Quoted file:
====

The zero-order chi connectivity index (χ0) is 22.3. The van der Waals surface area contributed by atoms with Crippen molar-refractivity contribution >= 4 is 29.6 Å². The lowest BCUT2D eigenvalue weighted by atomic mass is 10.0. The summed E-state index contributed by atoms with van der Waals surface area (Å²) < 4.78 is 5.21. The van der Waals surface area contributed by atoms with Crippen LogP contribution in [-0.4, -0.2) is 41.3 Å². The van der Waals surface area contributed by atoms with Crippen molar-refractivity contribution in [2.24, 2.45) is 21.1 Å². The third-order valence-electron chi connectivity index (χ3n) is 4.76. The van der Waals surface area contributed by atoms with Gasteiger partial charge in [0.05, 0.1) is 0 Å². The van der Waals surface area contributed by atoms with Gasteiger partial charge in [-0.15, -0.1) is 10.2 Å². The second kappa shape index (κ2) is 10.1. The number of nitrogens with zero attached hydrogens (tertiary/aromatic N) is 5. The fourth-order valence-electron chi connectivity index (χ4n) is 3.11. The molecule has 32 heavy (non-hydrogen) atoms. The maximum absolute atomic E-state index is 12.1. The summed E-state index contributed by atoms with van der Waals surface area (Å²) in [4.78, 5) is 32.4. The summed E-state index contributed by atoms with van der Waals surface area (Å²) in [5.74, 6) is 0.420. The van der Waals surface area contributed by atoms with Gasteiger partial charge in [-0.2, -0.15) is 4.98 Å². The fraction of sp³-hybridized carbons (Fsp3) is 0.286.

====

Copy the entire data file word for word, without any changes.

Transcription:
The zero-order chi connectivity index (χ0) is 22.3. The van der Waals surface area contributed by atoms with Crippen molar-refractivity contribution >= 4 is 29.6 Å². The lowest BCUT2D eigenvalue weighted by atomic mass is 10.0. The summed E-state index contributed by atoms with van der Waals surface area (Å²) < 4.78 is 5.21. The van der Waals surface area contributed by atoms with Crippen LogP contribution in [-0.4, -0.2) is 41.3 Å². The van der Waals surface area contributed by atoms with Crippen molar-refractivity contribution in [2.24, 2.45) is 21.1 Å². The third-order valence-electron chi connectivity index (χ3n) is 4.76. The van der Waals surface area contributed by atoms with Gasteiger partial charge in [0.05, 0.1) is 0 Å². The van der Waals surface area contributed by atoms with Gasteiger partial charge in [-0.15, -0.1) is 10.2 Å². The second kappa shape index (κ2) is 10.1. The number of nitrogens with zero attached hydrogens (tertiary/aromatic N) is 5. The fourth-order valence-electron chi connectivity index (χ4n) is 3.11. The molecule has 32 heavy (non-hydrogen) atoms. The maximum absolute atomic E-state index is 12.1. The summed E-state index contributed by atoms with van der Waals surface area (Å²) in [4.78, 5) is 32.4. The summed E-state index contributed by atoms with van der Waals surface area (Å²) in [5.74, 6) is 0.420. The van der Waals surface area contributed by atoms with Gasteiger partial charge in [-0.2, -0.15) is 4.98 Å². The fraction of sp³-hybridized carbons (Fsp3) is 0.286.